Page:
1-31. RELIGIOUS BELIEFS ABOUT ILLNESS AND DEATH
a. The Jewish Religion.
(a) Dietary practices vary among Orthodox, Conservative, and Reform
1 The patient should be asked if/how he/she observes the Kosher
2 The head nurse or dietician should be notified so that the dietary
practices can be considered when meals are prepared and served.
(b) The Jewish person is expected by the culture to be independent
and self-reliant; and emphasis is placed upon responsibilities and obligations to God.
All practicing Jews observe Saturday as the Sabbath.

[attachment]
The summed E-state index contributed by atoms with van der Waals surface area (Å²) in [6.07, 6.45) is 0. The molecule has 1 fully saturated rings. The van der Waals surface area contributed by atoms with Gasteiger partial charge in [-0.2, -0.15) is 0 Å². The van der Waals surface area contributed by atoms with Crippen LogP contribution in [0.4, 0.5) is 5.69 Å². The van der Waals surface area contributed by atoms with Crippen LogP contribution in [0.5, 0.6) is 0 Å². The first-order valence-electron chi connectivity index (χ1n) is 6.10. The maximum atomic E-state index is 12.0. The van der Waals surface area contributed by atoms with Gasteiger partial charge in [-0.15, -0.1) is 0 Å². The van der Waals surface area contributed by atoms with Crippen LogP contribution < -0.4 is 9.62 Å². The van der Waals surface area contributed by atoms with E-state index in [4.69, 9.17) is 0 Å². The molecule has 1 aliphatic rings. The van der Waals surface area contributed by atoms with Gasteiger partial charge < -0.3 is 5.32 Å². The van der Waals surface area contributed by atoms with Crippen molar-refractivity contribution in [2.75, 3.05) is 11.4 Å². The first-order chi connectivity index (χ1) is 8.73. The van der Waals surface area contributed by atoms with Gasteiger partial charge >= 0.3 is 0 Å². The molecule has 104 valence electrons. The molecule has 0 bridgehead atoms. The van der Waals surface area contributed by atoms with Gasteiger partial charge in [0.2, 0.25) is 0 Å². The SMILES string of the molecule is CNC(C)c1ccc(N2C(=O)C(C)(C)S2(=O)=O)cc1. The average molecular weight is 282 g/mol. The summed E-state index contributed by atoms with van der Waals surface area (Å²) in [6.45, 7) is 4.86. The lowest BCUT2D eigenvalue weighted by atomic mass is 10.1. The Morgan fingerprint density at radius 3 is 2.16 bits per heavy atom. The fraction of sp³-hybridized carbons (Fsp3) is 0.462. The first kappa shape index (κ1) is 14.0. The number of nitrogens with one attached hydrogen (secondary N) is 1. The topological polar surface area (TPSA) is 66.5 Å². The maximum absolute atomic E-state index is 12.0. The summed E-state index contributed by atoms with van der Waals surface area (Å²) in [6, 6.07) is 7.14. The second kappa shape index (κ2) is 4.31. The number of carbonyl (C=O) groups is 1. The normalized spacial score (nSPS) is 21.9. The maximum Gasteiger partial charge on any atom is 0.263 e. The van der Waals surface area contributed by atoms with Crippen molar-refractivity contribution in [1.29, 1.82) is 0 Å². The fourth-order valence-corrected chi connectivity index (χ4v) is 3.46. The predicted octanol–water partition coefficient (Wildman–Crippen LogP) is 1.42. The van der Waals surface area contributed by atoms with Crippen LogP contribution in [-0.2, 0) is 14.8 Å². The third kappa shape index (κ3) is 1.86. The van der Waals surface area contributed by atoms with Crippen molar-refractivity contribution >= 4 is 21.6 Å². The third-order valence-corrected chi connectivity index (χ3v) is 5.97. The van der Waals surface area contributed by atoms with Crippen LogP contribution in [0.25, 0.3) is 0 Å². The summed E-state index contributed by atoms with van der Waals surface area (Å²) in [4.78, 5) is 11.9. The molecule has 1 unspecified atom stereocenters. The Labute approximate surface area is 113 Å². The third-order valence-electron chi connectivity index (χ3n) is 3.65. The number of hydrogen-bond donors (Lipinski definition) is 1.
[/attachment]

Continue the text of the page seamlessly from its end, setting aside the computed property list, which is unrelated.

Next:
(d) The most important Jewish holidays are Yom Kippur, Rosh
Hashanah, and Passover.
(e) The patient may wish to see the Rabbi (spiritual leader).
(f) Circumcision of male infants is generally a religious ceremony and
is sometimes performed at the hospital.
(a) Although it is usually not possible to serve Kosher meat in a
nonsectarian hospital, the nurse can be sure not to serve meat and dairy foods together
or pork to an Orthodox Jewish patient.
(b) Allow the patient to be as independent as possible and make as
many of his/her own decisions as possible.
(c) Be especially observant for indications that a patient needs pain
medications because he/she may not tell you if he/she needs them. These indications
2 Diaphoresis (perspiration, often perfuse).